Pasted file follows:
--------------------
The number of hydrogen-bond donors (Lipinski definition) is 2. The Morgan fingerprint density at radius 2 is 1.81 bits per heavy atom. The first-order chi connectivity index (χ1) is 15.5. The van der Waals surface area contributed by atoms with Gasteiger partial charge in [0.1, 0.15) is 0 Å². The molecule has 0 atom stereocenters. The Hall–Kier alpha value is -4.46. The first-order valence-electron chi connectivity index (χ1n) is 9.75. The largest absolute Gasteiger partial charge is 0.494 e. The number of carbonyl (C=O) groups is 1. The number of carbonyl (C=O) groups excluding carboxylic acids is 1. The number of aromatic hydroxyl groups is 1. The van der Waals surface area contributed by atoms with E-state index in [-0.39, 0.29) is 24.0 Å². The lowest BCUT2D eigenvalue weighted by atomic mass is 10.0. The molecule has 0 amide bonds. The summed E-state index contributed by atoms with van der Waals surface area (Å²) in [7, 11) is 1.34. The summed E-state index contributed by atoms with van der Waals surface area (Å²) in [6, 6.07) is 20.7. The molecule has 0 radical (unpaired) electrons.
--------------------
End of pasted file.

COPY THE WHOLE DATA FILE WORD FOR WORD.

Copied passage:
The number of hydrogen-bond donors (Lipinski definition) is 2. The Morgan fingerprint density at radius 2 is 1.81 bits per heavy atom. The first-order chi connectivity index (χ1) is 15.5. The van der Waals surface area contributed by atoms with Gasteiger partial charge in [0.1, 0.15) is 0 Å². The molecule has 0 atom stereocenters. The Hall–Kier alpha value is -4.46. The first-order valence-electron chi connectivity index (χ1n) is 9.75. The largest absolute Gasteiger partial charge is 0.494 e. The number of carbonyl (C=O) groups is 1. The number of carbonyl (C=O) groups excluding carboxylic acids is 1. The number of aromatic hydroxyl groups is 1. The van der Waals surface area contributed by atoms with E-state index in [-0.39, 0.29) is 24.0 Å². The lowest BCUT2D eigenvalue weighted by atomic mass is 10.0. The molecule has 0 amide bonds. The summed E-state index contributed by atoms with van der Waals surface area (Å²) in [7, 11) is 1.34. The summed E-state index contributed by atoms with van der Waals surface area (Å²) in [6, 6.07) is 20.7. The molecule has 0 radical (unpaired) electrons.